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oakum (n.)

"coarse, loose fiber obtained from taking apart old hemp ropes," used for caulking the seams of wooden ships, etc., early 15c., okam, okum, from Old English acumba "tow, oakum, flax fibers separated by combing," literally "what is combed out," from Proto-Germanic *us-kambon (source of Old High German achambi). The first element is cognate with Old English a- "away, out, off;" the second element is from stem of cemban "to comb," from camb "a comb;" from PIE root *gembh- "tooth, nail."

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oar (n.)

"long wooden lever for propelling a boat," Middle English or, from Old English ar, from Proto-Germanic *airo (source also of Old Norse ar, Danish aare, Swedish åra), a word of unknown origin. Apparently unrelated to the IE root that is the source of Latin remus "oar," Greek eretēs "rower," eretmos "oar," English row (v.) and rudder. As "oar-like appendage of an animal," 1580s.

A long oar, used occasionally to assist a vessel in a calm, is a sweep, and is operated by two or more men. Small oars are sculls; one rower wielding a pair, sitting midlength of the thwart. ["Knight's American Mechanical Dictionary," 1884]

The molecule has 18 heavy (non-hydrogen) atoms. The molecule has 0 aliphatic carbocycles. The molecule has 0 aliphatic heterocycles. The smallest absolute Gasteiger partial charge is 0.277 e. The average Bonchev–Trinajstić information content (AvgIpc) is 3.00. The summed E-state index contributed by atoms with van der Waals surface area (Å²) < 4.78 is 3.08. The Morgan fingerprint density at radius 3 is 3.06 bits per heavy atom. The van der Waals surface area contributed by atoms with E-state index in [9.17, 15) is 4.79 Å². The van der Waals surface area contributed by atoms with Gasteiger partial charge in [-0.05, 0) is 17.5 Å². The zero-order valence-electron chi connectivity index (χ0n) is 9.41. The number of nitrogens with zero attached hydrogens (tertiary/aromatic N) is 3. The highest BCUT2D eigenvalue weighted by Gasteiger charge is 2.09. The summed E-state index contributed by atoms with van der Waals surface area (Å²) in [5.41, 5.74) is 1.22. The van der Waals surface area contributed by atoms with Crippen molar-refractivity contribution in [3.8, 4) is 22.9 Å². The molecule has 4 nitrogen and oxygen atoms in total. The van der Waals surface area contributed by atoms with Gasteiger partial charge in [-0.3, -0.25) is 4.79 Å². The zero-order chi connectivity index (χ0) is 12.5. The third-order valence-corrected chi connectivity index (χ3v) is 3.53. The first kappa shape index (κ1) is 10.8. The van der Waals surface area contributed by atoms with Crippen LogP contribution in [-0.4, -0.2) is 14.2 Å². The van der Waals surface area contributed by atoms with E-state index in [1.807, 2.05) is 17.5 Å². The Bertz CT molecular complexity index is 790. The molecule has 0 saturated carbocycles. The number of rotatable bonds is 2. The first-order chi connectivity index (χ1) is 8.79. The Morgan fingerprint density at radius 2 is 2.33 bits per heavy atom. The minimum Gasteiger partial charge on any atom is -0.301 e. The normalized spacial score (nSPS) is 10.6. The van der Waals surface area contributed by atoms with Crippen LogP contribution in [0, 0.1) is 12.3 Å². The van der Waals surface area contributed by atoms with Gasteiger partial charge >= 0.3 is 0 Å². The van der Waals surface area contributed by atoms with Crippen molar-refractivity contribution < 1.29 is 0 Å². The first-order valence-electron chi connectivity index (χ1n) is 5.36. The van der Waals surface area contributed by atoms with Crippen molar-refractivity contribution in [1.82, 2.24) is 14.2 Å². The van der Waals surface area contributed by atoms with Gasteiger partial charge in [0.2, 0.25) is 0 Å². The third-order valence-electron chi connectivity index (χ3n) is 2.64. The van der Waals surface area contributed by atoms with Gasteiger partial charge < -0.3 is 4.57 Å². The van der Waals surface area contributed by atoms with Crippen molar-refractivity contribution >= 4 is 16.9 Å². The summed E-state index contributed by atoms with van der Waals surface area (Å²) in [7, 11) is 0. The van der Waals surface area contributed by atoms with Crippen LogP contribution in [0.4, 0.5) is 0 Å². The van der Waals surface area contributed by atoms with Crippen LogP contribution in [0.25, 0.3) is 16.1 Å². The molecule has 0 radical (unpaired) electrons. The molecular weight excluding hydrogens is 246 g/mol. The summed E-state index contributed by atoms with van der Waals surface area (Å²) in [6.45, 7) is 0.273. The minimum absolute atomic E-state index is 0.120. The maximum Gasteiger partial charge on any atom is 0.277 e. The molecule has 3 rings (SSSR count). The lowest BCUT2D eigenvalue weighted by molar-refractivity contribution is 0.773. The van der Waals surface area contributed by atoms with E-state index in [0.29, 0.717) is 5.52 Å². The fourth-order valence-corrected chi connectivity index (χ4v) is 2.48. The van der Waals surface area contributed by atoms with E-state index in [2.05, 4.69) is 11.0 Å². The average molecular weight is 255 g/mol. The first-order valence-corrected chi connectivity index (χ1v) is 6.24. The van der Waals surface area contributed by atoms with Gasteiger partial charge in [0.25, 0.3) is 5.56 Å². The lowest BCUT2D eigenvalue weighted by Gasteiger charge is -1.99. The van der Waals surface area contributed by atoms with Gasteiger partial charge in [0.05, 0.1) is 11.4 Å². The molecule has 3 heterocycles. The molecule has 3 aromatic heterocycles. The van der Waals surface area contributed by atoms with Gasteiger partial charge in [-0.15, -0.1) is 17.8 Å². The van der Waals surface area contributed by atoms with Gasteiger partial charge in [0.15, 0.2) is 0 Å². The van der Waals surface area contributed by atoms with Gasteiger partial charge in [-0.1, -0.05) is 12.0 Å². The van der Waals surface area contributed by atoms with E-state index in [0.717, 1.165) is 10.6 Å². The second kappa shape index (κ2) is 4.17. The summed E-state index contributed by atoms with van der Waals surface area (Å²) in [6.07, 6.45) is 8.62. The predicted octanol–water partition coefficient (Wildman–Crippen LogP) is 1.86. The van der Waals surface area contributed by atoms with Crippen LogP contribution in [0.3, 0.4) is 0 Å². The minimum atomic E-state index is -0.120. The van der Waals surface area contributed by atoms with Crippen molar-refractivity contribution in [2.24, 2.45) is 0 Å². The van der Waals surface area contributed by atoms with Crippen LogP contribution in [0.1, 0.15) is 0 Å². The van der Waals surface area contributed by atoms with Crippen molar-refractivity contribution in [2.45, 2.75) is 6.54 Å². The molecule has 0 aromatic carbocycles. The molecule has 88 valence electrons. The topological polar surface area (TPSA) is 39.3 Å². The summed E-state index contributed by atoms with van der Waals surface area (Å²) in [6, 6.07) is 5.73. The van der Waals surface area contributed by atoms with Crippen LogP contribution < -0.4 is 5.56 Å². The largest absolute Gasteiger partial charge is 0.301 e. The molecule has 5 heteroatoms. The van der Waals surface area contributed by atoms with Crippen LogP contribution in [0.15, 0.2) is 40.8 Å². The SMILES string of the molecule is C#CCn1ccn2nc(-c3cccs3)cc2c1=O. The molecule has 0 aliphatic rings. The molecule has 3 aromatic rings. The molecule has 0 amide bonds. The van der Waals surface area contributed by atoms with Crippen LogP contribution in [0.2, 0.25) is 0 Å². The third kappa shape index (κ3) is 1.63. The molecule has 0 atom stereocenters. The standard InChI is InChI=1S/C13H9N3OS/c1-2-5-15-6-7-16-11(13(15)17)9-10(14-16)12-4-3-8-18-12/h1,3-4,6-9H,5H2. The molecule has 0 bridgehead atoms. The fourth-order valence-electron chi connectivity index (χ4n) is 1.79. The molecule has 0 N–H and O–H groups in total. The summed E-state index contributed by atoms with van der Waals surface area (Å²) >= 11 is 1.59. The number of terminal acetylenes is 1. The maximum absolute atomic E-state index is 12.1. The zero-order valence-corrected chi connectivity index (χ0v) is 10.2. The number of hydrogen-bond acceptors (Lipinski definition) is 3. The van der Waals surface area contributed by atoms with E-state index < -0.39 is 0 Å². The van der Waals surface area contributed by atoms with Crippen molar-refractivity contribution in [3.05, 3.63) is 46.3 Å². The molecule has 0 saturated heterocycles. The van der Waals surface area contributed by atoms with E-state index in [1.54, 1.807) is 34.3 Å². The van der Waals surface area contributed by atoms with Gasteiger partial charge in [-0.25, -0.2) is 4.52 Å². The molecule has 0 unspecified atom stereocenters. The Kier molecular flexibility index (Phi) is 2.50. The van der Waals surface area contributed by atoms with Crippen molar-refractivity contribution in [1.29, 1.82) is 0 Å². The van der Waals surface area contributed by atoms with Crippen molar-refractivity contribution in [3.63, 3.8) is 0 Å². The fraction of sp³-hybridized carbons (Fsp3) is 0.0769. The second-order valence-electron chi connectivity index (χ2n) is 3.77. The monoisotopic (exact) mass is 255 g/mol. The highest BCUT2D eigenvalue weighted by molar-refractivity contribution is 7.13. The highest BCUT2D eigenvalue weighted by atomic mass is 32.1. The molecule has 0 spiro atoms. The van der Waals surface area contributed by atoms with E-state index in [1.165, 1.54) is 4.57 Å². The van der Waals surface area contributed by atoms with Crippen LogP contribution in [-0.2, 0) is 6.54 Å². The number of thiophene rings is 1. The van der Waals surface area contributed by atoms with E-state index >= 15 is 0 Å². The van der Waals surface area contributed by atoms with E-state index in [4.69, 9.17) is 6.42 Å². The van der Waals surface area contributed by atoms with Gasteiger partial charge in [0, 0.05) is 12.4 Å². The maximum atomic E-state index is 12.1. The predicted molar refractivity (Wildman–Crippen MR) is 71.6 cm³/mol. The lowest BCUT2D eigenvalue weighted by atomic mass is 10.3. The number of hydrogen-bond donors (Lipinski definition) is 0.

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oarlock (n.)

"hole or indentation in the gunwale of a boat where an oar rests," mid-14c., or-lok, from oar + lock (n.1).

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oarsman (n.)

"one who rows with an oar," mid-15c., from genitive of oar (n.) + man (n.).

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oasis (n.)

"fertile spot in a desert, where there is a spring or well and more or less vegetation," originally in reference to the Libyan desert, 1610s, from French oasis (18c.) and directly from Late Latin oasis, from Greek oasis, probably from Hamitic (compare Coptic wahe, ouahe "oasis," properly "dwelling place," from ouih "dwell"). The same Egyptian source produced Arabic wahah. Figurative sense of "any fertile place in the midst of a waste" is by 1800.